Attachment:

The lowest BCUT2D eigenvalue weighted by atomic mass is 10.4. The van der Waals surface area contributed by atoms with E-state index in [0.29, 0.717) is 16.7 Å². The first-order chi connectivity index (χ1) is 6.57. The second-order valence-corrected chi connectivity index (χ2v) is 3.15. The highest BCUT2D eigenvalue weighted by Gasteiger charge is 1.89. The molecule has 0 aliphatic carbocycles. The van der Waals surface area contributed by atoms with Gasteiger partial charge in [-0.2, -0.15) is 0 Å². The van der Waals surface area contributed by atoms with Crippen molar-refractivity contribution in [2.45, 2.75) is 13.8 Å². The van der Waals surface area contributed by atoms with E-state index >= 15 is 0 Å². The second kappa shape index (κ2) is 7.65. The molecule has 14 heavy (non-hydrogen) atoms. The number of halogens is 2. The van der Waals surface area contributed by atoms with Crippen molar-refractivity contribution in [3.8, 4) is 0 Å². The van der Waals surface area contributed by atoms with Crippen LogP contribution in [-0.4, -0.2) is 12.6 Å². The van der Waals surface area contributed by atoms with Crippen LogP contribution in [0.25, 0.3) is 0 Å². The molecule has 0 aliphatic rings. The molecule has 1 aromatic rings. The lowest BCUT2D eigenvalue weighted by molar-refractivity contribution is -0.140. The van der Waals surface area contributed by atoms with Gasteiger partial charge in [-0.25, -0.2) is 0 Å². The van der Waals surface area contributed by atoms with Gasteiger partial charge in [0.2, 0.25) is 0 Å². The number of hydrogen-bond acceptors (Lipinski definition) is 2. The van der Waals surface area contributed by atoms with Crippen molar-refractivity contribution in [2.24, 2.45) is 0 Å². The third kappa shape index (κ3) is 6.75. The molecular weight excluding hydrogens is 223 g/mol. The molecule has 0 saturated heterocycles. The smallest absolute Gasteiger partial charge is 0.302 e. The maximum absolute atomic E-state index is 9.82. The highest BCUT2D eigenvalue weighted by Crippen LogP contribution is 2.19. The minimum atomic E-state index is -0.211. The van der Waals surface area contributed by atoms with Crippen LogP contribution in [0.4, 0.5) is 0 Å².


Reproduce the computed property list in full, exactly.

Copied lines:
The lowest BCUT2D eigenvalue weighted by atomic mass is 10.4. The van der Waals surface area contributed by atoms with E-state index in [0.29, 0.717) is 16.7 Å². The first-order chi connectivity index (χ1) is 6.57. The second-order valence-corrected chi connectivity index (χ2v) is 3.15. The highest BCUT2D eigenvalue weighted by Gasteiger charge is 1.89. The molecule has 0 aliphatic carbocycles. The van der Waals surface area contributed by atoms with Gasteiger partial charge in [-0.2, -0.15) is 0 Å². The van der Waals surface area contributed by atoms with Crippen molar-refractivity contribution in [2.45, 2.75) is 13.8 Å². The van der Waals surface area contributed by atoms with E-state index >= 15 is 0 Å². The second kappa shape index (κ2) is 7.65. The molecule has 14 heavy (non-hydrogen) atoms. The number of halogens is 2. The van der Waals surface area contributed by atoms with Crippen molar-refractivity contribution in [3.8, 4) is 0 Å². The van der Waals surface area contributed by atoms with Crippen LogP contribution in [-0.4, -0.2) is 12.6 Å². The van der Waals surface area contributed by atoms with Crippen LogP contribution in [0.25, 0.3) is 0 Å². The molecule has 0 aliphatic rings. The molecule has 1 aromatic rings. The lowest BCUT2D eigenvalue weighted by molar-refractivity contribution is -0.140. The van der Waals surface area contributed by atoms with Gasteiger partial charge in [-0.25, -0.2) is 0 Å². The van der Waals surface area contributed by atoms with Gasteiger partial charge in [0.2, 0.25) is 0 Å². The number of hydrogen-bond acceptors (Lipinski definition) is 2. The van der Waals surface area contributed by atoms with Crippen molar-refractivity contribution in [2.24, 2.45) is 0 Å². The third kappa shape index (κ3) is 6.75. The molecular weight excluding hydrogens is 223 g/mol. The molecule has 0 saturated heterocycles. The smallest absolute Gasteiger partial charge is 0.302 e. The maximum absolute atomic E-state index is 9.82. The highest BCUT2D eigenvalue weighted by Crippen LogP contribution is 2.19. The minimum atomic E-state index is -0.211. The van der Waals surface area contributed by atoms with Crippen LogP contribution in [0.4, 0.5) is 0 Å².